Ladies, gentlemen, and multi-dimensional beings please bow down to your new overlords at Owlchemy Labs because they’ve done it. They’ve actually done it. They’ve captured the crazy, awesome, often-inappropriate fun of Adult Swim’s Rick and Morty and some how made it into a VR game.
Now, granted, the game isn’t available yet. But it already looks awesome. Rick and Morty: Virtual Rick-ality was announced just a few weeks ago and that brief gameplay video above alone had us ready for more.
Fans who happened to be at San Diego Comic-Con this year were able to get their first hands-on look at the game at the Adult Swim On The Green off-site. We were among those lucky fans and I just have one thing to say: it was amazing.
Okay, I have more than just that one thing to say. But the most important thing that you all need to know is that this game was amazing and if I ever needed convincing that VR was the future of gaming this was all the proof I needed.
The Rick and Morty VR game utilizes the HTC Vive virtual reality hardware complete with headset and two handheld controllers. In the five minute demo we played, I took on the role of an incomplete Morty clone – basically just a head and two hands which mirrored the actions of the controllers. I was brought to life to do some simple tasks for Rick and the real Morty and well… I’m not going to lie to you guys, I was a pretty shitty Morty clone.
I maybe got obliterated. (But I got to come back! So it’s fine.)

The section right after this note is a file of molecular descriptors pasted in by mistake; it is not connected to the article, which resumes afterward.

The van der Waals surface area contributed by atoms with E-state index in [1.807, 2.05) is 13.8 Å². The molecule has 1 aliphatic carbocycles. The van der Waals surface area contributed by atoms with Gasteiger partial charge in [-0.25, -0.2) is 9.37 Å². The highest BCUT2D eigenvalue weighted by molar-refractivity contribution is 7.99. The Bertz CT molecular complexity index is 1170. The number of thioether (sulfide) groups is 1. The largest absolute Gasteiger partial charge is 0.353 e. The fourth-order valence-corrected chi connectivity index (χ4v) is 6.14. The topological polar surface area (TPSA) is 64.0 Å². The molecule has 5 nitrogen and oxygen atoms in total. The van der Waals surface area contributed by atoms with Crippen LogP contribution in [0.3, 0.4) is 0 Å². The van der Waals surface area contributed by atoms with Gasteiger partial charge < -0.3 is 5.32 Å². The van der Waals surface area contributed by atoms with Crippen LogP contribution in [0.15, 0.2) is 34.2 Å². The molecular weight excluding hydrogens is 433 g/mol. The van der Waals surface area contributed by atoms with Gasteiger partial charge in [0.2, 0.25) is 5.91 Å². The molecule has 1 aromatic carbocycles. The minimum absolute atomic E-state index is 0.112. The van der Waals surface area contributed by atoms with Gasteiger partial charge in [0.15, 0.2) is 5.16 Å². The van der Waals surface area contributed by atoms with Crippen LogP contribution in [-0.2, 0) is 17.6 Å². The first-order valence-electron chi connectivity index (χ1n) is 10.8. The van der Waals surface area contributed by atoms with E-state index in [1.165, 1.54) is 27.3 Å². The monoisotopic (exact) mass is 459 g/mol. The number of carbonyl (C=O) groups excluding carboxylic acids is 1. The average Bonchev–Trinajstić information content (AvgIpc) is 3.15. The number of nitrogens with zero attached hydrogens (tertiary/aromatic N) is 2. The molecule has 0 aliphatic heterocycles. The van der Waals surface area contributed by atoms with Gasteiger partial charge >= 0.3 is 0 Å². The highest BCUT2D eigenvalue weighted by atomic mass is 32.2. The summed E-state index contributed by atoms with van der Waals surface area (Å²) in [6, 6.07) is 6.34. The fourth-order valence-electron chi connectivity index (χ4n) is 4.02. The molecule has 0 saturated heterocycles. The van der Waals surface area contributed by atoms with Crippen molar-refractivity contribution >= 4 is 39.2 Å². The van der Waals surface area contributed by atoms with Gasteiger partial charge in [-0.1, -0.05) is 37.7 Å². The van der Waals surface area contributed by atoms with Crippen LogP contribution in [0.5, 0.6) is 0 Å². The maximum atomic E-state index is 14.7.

Thankfully the learning curve wasn’t too steep and soon I was able to explore Rick’s garage and everything it had to offer. From doing laundry to controlling You-Seeks (a variant on the beloved Me-Seeks) to jumping through portals, this game had it all.
Everything that we love about Rick and Morty somehow ported perfectly. The dialogue was great (the insults were spot-on) and the interactive elements were excellent. Using the handheld controls you were able to pick things up, interact with them, throw them, bang them, and generally do whatever you could think of – within reason.
Beyond reason, you were also confined by certain space perimeters. But don’t worry – that was easily worked around. Virtual reality tends to require you to move around but you can only go so far. The game set up that perimeter and then let you jump from area to area in the garage to interact with different things.
In the end, you even get to jump through a portal!
Five minutes wasn’t nearly enough time to explore everything the demo had to offer. I could have spent ten times that just messing around in Rick’s garage, playing with things, and being constantly berated by Rick.
It was hands down my favorite VR experience of the convention. While there were a lot of VR experiences at SDCC this year, very few of them offered this sort of interactivity. You actually got to control your own actions and guide the story and gameplay.
Plus none of the other VR experiences had Rick.
People lined up for hours to play this demo in the sweltering heat. I’m not exaggerating when I say hours either. The line for this VR experience was capped at two hours since they didn’t want people to wait longer than that because they would have. The demo alone was more than worth the wait so you have to imagine that the final game – whenever it launches – will be just as great.
Check out the Owlchemy Labs website and add them on social media to keep up with any and all news about what’s up next for Rick and Morty: Virtual Rick-ality!